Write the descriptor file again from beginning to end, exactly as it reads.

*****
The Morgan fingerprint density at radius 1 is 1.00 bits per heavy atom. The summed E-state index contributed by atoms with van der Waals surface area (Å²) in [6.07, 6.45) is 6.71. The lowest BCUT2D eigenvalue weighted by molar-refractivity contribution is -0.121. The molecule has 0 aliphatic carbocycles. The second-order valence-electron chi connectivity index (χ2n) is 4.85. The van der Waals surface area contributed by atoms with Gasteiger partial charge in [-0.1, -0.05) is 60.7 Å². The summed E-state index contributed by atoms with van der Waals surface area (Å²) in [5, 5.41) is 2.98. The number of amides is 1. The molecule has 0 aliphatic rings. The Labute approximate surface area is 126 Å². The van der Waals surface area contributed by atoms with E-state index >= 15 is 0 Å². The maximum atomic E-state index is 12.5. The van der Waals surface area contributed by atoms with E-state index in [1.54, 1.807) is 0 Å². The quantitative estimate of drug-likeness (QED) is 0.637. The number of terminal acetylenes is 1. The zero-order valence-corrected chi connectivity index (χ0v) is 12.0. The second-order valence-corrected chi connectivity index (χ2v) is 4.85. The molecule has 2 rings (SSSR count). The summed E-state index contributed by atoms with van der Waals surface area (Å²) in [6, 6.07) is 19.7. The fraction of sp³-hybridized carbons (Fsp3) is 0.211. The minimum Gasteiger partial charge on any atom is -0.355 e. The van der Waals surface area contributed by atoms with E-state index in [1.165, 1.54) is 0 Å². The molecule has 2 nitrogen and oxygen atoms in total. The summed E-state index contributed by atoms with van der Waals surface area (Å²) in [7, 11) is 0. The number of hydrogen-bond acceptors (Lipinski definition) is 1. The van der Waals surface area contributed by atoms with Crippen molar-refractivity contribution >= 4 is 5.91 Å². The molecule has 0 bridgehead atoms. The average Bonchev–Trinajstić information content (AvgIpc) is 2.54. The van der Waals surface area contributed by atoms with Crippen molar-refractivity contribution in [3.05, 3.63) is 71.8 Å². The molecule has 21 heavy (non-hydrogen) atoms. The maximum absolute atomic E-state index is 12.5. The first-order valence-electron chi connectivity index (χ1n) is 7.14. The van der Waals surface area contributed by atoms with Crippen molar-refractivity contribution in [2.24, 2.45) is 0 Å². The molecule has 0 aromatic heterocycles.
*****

The Morgan fingerprint density at radius 1 is 1.00 bits per heavy atom. The summed E-state index contributed by atoms with van der Waals surface area (Å²) in [6.07, 6.45) is 6.71. The lowest BCUT2D eigenvalue weighted by molar-refractivity contribution is -0.121. The molecule has 0 aliphatic carbocycles. The second-order valence-electron chi connectivity index (χ2n) is 4.85. The van der Waals surface area contributed by atoms with Gasteiger partial charge in [-0.1, -0.05) is 60.7 Å². The summed E-state index contributed by atoms with van der Waals surface area (Å²) in [5, 5.41) is 2.98. The number of amides is 1. The molecule has 0 aliphatic rings. The Labute approximate surface area is 126 Å². The van der Waals surface area contributed by atoms with E-state index >= 15 is 0 Å². The maximum atomic E-state index is 12.5. The van der Waals surface area contributed by atoms with E-state index in [1.54, 1.807) is 0 Å². The quantitative estimate of drug-likeness (QED) is 0.637. The number of terminal acetylenes is 1. The zero-order valence-corrected chi connectivity index (χ0v) is 12.0. The second-order valence-corrected chi connectivity index (χ2v) is 4.85. The molecule has 2 rings (SSSR count). The summed E-state index contributed by atoms with van der Waals surface area (Å²) in [6, 6.07) is 19.7. The fraction of sp³-hybridized carbons (Fsp3) is 0.211. The minimum Gasteiger partial charge on any atom is -0.355 e. The van der Waals surface area contributed by atoms with E-state index in [1.165, 1.54) is 0 Å². The molecule has 2 nitrogen and oxygen atoms in total. The summed E-state index contributed by atoms with van der Waals surface area (Å²) in [7, 11) is 0. The number of hydrogen-bond acceptors (Lipinski definition) is 1. The van der Waals surface area contributed by atoms with Crippen molar-refractivity contribution >= 4 is 5.91 Å². The molecule has 0 bridgehead atoms. The average Bonchev–Trinajstić information content (AvgIpc) is 2.54. The van der Waals surface area contributed by atoms with Crippen molar-refractivity contribution in [3.05, 3.63) is 71.8 Å². The molecule has 21 heavy (non-hydrogen) atoms. The maximum absolute atomic E-state index is 12.5. The first-order valence-electron chi connectivity index (χ1n) is 7.14. The van der Waals surface area contributed by atoms with Crippen molar-refractivity contribution in [2.24, 2.45) is 0 Å². The molecule has 0 aromatic heterocycles.